At the same time, we must state with candor, compunction and conviction that this mobilization has not been comparable in size to that of metastasizing cancer of human trafficking. Despite a clearer recognition of the dimensions of the problem, the resources needed to respond to it, and the commitment of governments, institutions and individuals to combat it, the number of those enslaved continues to grow. As Pope Francis said during his address to the General Assembly four years ago, “Solemn commitments,” although necessary, “are not enough.” We must ensure, he underlined, that our efforts are “truly effective in the struggle against” “human trafficking, the marketing of human organs and tissues, the sexual exploitation of boys and girls, slave labor, including prostitution,” and other evils.1 Our efforts until now have not been anywhere near as effective as they need to be. For the sake of those presently subjugated, the international community — as well as individual and regional governments at all levels, non-governmental organizations and individuals — must do much better.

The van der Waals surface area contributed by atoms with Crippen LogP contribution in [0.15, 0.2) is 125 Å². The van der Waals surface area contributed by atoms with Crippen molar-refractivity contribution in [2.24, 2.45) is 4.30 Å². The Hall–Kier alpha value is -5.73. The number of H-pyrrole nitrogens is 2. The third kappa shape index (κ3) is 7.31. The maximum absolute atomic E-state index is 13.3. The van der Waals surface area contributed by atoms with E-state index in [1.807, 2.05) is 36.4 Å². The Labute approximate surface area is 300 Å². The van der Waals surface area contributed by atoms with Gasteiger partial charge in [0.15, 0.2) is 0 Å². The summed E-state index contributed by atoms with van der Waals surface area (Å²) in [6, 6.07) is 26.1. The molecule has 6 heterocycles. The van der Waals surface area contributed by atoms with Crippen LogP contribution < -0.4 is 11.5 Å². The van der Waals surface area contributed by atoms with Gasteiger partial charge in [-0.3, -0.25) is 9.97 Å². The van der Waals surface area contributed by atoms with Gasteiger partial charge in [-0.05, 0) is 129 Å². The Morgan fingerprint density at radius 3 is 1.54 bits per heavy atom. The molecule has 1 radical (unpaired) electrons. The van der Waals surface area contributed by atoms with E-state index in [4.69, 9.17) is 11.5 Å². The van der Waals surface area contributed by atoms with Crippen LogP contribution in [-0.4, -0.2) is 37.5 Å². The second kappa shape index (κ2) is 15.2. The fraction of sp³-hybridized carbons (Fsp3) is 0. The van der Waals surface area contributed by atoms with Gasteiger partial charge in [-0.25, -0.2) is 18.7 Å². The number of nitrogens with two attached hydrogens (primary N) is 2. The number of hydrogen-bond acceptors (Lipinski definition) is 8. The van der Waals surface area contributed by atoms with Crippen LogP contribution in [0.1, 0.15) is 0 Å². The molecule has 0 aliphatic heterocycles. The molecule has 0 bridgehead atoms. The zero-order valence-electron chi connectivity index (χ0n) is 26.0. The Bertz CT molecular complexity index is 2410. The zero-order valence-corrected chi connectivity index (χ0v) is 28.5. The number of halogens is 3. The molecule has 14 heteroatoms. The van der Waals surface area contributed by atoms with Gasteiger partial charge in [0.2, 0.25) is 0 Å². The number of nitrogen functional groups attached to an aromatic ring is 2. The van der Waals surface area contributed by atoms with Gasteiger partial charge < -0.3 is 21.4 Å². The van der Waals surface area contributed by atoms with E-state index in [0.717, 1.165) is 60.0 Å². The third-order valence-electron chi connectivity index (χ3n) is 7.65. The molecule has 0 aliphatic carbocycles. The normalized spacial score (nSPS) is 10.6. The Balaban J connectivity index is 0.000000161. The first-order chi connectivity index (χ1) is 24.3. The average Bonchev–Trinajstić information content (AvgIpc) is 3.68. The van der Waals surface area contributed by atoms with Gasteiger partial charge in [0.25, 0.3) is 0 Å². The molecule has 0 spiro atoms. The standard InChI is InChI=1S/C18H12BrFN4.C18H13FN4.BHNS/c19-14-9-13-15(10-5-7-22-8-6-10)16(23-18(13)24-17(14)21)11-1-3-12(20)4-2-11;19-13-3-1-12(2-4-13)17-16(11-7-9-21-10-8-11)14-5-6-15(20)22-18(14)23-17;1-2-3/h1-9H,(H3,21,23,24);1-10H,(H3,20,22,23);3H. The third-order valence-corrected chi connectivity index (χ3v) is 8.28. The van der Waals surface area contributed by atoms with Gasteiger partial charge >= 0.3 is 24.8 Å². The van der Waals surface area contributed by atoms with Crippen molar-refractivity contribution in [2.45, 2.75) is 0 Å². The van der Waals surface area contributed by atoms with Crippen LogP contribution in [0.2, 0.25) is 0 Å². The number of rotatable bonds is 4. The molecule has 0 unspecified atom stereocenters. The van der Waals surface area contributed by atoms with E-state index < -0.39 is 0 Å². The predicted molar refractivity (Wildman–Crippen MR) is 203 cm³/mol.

We must do better to prevent trafficking in persons by addressing what drives it. There has been significant progress in identifying and addressing many of the social, economic, cultural, political factors that make people vulnerable to human trafficking, in formulating comprehensive policies and programs, and in developing educational and awareness-raising campaigns. At the same time, however, several of the drivers of vulnerability have worsened, like armed conflicts and forced migration. Also there is a need for an honest and courageous examination of the cultural and ethical factors that augment the market demand to exploit other human beings, like the avarice that drives forced labor and the practices like pornography and prostitution that foster sexually addictive behavior and the commodification of other persons as objects of gratification.
 
We must do better to protect and assist victims. Thankfully, there is now greater awareness and legal recognition that those entrapped in modern slavery are indeed victims rather than “silent partners” or, even worse, criminals. More services are in place to identify and liberate victims, regularize their situation and put them on the path to recovery. Because of the deep traumas suffered, however, there is need for greater recognition that the work of rehabilitation cannot be a brief program but requires a long-term investment to provide the healing and training necessary for the victims to begin a normal, productive and autonomous life. That investment must include a considerable expansion in the amount of residential treatment facilities.